Shaft in Africa

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Our rating: four LAVA® motion lamps.

Speak softly and....
Shaft in Africa
takes private dick John Shaft out of New York and deposits him (duh) in Africa, where he must infiltrate an organization that is promising young Africans good jobs in Europe, then exploits them when they're vulnerable. The results may not have much to do with the streetwise adventures of every other Shaft project, but it does play like a harder edged, better-written, more politically aware James Bond film, which is pretty damn cool. (Shut your mouth!)

Two large African gents kidnap Shaft (Richard Roundtree) from his New York apartment. He wakes up in a horse's stable, naked and with only a wooden stick for defense. He is attacked by one of the Africans, while the other watches. Shaft is able to hold the guy off just using his stick ("a man named Shaft has to be good with a stick"), until the other guy makes note of the fact that Shaft is circumcised, which distracts our hero long enough for him to be knocked unconscious. Shaft wakes up naked (again!) in a room that simulates desert conditions. In response to this challenge, Shaft buries himself in the sand. This impresses further the Blofeld-like voice that seems to be running things.

"This Fembot can be yours
for the low, low price of $79.95."
The voice is the Emir, who wants Shaft to go undercover in Ethiopia and be recruited by the slavers. Shaft isn't too hip on this idea until he is offered $25,000. Even so, Shaft is skeptical that he could learn the language well enough to pass for Ethiopian. "I was 21 before I found out 'isn't' is another way of saying 'ain't.'" But then he meets the beautiful Aleme (Vonetta McGee) who will teach him the language. Being Shaft, he also decides to get it on with her, though her hulking bodyguard proves to be a problem.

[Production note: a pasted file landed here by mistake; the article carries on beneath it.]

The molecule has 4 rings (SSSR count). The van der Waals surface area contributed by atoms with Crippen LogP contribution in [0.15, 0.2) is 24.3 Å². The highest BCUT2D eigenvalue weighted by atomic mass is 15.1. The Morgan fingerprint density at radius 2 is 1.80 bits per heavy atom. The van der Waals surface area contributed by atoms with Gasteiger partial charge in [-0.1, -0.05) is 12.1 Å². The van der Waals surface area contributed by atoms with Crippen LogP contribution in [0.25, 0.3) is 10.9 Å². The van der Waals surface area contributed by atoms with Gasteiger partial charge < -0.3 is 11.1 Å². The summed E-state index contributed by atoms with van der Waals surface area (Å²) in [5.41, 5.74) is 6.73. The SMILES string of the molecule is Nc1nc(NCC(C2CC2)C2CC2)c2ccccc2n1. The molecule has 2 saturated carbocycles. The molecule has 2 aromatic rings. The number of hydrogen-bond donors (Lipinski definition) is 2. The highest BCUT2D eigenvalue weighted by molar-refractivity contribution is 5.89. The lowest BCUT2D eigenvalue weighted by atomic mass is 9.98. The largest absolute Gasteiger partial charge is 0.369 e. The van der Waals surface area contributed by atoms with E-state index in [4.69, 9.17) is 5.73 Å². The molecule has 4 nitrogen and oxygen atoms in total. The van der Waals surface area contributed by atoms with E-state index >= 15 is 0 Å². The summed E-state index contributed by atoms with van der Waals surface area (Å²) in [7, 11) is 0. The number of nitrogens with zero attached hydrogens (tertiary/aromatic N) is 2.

Aleme: Oziot has guarded me since I was a child. Sometimes I think of him as my living chastity belt.

Shaft: Damn, a man that size, baby, that's a whole lot of chastity.

One elevator gag later, things presumably get funky.

On a layover in France on his way to Africa, a man dressed as cleaning woman attacks Shaft in a bathroom. Has Shaft's undercover been compromised, or is this man simply opposed to the orange turtleneck Shaft is wearing? (For the love of God, an orange turtleneck!) In any case, Shaft's bacon is saved by another secret agent, and he's on his way.

For Shaft, this is Tuesday.
In Africa, Col. Gonder (Marne Maitland) equips Shaft with a secret camera in a fighting stick and a hidden tape recorder in a hip pouch. This is so James Bondian that even Shaft objects, saying he's "more of a Sam Spade." In any case, Shaft heads off on a bus that will take him to the slavers. He narrowly averts death a second time by killing an assassin on the bus and then begins to make the rest of his way on foot. Luckily, there's a friendly dog who joins the journey to keep Shaft company.

Hey, you know... Shaft hasn't had sex recently! It's a good thing that Aleme shows up out of nowhere in a pimpmobile. Forget the whole slave-trading thing, Shaft wants to get it on!

Back at our regularly scheduled movie, Shaft hooks up with slavers and travels cross-country. There are a several attempts on his life along the way, which indicates a traitor somewhere in the Emir's staff. The final confrontation between Shaft and kingpin Amafi takes place in France, and features Shaft falling back into old habits of "screw the (white) authorities" attitude and gratuitous (even irresponsible) property damage.